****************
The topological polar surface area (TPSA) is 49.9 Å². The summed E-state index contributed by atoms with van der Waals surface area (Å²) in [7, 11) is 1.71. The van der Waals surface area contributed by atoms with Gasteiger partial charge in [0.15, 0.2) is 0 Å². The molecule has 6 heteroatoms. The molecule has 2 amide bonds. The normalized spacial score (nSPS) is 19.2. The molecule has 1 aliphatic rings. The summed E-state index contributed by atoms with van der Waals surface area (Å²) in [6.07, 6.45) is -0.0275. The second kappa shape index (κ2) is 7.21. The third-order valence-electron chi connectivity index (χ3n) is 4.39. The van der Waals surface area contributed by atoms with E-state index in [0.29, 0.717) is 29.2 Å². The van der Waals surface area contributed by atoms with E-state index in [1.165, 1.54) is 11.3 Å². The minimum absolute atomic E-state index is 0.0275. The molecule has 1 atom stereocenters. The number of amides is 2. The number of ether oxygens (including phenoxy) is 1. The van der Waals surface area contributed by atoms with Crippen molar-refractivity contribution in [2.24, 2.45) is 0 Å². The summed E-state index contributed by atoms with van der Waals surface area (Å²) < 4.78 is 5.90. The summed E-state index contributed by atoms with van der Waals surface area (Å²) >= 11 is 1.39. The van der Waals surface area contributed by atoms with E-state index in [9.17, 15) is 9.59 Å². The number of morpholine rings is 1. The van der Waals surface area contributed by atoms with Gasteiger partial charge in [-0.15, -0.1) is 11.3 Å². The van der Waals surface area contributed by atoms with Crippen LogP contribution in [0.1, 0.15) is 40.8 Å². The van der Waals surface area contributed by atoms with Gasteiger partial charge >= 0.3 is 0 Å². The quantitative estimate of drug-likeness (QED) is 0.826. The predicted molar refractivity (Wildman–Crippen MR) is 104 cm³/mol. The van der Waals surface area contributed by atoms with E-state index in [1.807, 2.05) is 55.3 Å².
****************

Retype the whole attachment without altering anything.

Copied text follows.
The topological polar surface area (TPSA) is 49.9 Å². The summed E-state index contributed by atoms with van der Waals surface area (Å²) in [7, 11) is 1.71. The van der Waals surface area contributed by atoms with Gasteiger partial charge in [0.15, 0.2) is 0 Å². The molecule has 6 heteroatoms. The molecule has 2 amide bonds. The normalized spacial score (nSPS) is 19.2. The molecule has 1 aliphatic rings. The summed E-state index contributed by atoms with van der Waals surface area (Å²) in [6.07, 6.45) is -0.0275. The second kappa shape index (κ2) is 7.21. The third-order valence-electron chi connectivity index (χ3n) is 4.39. The van der Waals surface area contributed by atoms with E-state index in [0.29, 0.717) is 29.2 Å². The van der Waals surface area contributed by atoms with E-state index in [1.165, 1.54) is 11.3 Å². The minimum absolute atomic E-state index is 0.0275. The molecule has 1 atom stereocenters. The number of amides is 2. The number of ether oxygens (including phenoxy) is 1. The van der Waals surface area contributed by atoms with Crippen molar-refractivity contribution in [2.24, 2.45) is 0 Å². The summed E-state index contributed by atoms with van der Waals surface area (Å²) < 4.78 is 5.90. The summed E-state index contributed by atoms with van der Waals surface area (Å²) >= 11 is 1.39. The van der Waals surface area contributed by atoms with E-state index in [9.17, 15) is 9.59 Å². The number of morpholine rings is 1. The van der Waals surface area contributed by atoms with Gasteiger partial charge in [-0.15, -0.1) is 11.3 Å². The van der Waals surface area contributed by atoms with Crippen LogP contribution in [0.1, 0.15) is 40.8 Å². The van der Waals surface area contributed by atoms with Gasteiger partial charge >= 0.3 is 0 Å². The quantitative estimate of drug-likeness (QED) is 0.826. The predicted molar refractivity (Wildman–Crippen MR) is 104 cm³/mol. The van der Waals surface area contributed by atoms with E-state index in [1.807, 2.05) is 55.3 Å².